Last Trip: The Death of Alfred Bonenfant / 5: The National Capital
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Click on the picture to see a larger version.

Above: Alfred Bonenfant's likely route along Wellington Street would have taken him past the West, Centre and East Blocks of the Parliament Buildings. Construction on these buildings began in 1859 and was not finished until 1876. Below: The Supreme Court was one of the institutions that evidenced Ottawa's growing role as a centre of national government. The picture shows the second courthouse, built in 1889.


Top: A combination of two photos: Houses of Parliament [West and Centre Blocks] (left) and Houses of Parliament [Centre and East Blocks] (right), 1911 (Canada. Patent and Copyright Office / Library and Archives Canada / PA-030876 and PA-030877). Bottom: Old Supreme Court and West Block. c 1881 (Topley Studio / Library and Archives Canada / PA-008389). [The picture shows the second courthouse, built in 1889 rather than 1881].

Last Trip: The Death of Alfred Bonenfant / 5

The National Capital

A decline in the lumbering industry severely affected both cities around the turn of the century but Ottawa's status as a national capital increasingly compensated for this. Federal government jobs and the goods and services required by government agencies provided a major boost to the local economy.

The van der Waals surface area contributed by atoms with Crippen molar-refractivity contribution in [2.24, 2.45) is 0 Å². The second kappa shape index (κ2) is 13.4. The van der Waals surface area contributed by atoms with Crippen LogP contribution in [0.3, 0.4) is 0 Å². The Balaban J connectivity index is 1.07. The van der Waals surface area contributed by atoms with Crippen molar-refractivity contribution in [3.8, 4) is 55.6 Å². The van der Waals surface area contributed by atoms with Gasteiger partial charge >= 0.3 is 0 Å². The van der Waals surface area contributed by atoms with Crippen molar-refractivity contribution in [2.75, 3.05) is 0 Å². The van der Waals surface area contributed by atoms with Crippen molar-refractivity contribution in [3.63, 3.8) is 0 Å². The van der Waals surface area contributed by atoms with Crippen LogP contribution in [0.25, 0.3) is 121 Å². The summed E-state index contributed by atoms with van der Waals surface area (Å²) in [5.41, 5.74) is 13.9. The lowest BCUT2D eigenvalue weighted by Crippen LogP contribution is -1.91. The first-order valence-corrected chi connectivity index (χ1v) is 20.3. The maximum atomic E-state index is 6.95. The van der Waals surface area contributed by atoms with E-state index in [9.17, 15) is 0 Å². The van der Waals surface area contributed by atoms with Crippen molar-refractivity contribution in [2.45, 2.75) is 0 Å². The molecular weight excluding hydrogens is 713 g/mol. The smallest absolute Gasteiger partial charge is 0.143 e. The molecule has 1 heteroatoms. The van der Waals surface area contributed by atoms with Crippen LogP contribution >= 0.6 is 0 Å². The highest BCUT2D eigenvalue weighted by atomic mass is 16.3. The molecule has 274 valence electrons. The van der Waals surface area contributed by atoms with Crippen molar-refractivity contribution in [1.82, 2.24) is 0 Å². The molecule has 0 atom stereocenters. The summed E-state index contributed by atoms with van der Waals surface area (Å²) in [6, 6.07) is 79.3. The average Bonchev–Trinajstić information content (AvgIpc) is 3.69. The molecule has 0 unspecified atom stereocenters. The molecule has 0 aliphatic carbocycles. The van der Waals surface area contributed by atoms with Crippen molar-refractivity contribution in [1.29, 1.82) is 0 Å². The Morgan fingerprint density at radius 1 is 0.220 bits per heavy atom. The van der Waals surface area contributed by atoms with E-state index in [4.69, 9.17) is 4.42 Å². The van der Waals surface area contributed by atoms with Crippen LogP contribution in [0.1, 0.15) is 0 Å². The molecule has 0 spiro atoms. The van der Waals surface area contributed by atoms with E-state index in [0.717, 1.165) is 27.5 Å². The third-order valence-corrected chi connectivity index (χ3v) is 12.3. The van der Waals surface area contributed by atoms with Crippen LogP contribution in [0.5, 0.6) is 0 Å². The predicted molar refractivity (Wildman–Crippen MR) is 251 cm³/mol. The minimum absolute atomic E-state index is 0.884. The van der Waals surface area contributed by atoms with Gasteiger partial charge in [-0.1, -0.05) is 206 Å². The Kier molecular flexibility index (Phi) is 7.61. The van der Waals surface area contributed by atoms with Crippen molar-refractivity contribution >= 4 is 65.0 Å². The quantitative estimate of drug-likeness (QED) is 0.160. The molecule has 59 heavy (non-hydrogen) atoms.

Ottawa's role as a centre of government dated back to 1858 when Queen Victoria chose the city as the capital of the Province of Canada which was created by the union of Upper Canada (Ontario) and Lower Canada (Québec) in 1840. In 1859 construction began on the provincial parliament buildings which became the seat of the national government with the confederation of Canada, Nova Scotia and New Brunswick in 1867.

Construction of the parliament buildings lasted until 1876. The creation of other federal institutions such as the Post Office and the Supreme Court also generated building projects.

Hull did not benefit directly from the creation of a national capital but it did have an economic engine of sorts in Québec's relatively liberal policies and attitudes toward alcohol.** This advantage encouraged enterprises that catered to the recreational needs of a growing clientele. The expanding federal government presence in Ottawa combined with the attractive amenities across the river meant good business for Ottawa cab companies.

One indication of this is Alfred Bonenfant's cab number, 134. By comparison Winnipeg had only about 30 licensed cabs in 1908, supplemented by perhaps an equal number of livery cabs operating out of livery stables. Yet Winnipeg's faster-growing population had already equalled or eclipsed Ottawa's.

** In 1898, in a non-binding national plebiscite, 57.3 percent of Ontario voters approved prohibition while 81.2 percent of Québec voters opposed it. See Wikipedia, Canadian prohibition plebiscite, 1898.

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